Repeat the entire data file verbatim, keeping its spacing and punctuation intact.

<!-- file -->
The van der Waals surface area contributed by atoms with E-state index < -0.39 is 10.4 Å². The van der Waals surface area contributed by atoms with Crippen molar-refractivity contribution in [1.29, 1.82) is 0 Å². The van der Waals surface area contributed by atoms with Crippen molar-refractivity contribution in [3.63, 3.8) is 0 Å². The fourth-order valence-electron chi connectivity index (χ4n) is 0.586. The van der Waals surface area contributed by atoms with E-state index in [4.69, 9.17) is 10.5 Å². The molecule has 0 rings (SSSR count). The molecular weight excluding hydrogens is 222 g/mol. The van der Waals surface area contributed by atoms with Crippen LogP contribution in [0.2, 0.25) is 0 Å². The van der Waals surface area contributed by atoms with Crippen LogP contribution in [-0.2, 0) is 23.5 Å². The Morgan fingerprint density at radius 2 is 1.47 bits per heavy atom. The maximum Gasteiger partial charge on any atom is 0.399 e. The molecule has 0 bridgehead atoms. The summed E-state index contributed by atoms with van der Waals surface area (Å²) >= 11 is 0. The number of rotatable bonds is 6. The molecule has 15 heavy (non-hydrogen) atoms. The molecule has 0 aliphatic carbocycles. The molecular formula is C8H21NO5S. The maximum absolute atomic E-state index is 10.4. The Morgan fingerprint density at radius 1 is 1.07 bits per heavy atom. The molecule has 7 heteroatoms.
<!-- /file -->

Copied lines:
The van der Waals surface area contributed by atoms with E-state index < -0.39 is 10.4 Å². The van der Waals surface area contributed by atoms with Crippen molar-refractivity contribution in [1.29, 1.82) is 0 Å². The van der Waals surface area contributed by atoms with Crippen molar-refractivity contribution in [3.63, 3.8) is 0 Å². The fourth-order valence-electron chi connectivity index (χ4n) is 0.586. The van der Waals surface area contributed by atoms with E-state index in [4.69, 9.17) is 10.5 Å². The molecule has 0 rings (SSSR count). The molecular weight excluding hydrogens is 222 g/mol. The van der Waals surface area contributed by atoms with Crippen LogP contribution in [0.2, 0.25) is 0 Å². The van der Waals surface area contributed by atoms with Crippen LogP contribution in [-0.2, 0) is 23.5 Å². The Morgan fingerprint density at radius 2 is 1.47 bits per heavy atom. The maximum Gasteiger partial charge on any atom is 0.399 e. The molecule has 0 bridgehead atoms. The summed E-state index contributed by atoms with van der Waals surface area (Å²) >= 11 is 0. The number of rotatable bonds is 6. The molecule has 15 heavy (non-hydrogen) atoms. The molecule has 0 aliphatic carbocycles. The molecular formula is C8H21NO5S. The maximum absolute atomic E-state index is 10.4. The Morgan fingerprint density at radius 1 is 1.07 bits per heavy atom. The molecule has 7 heteroatoms.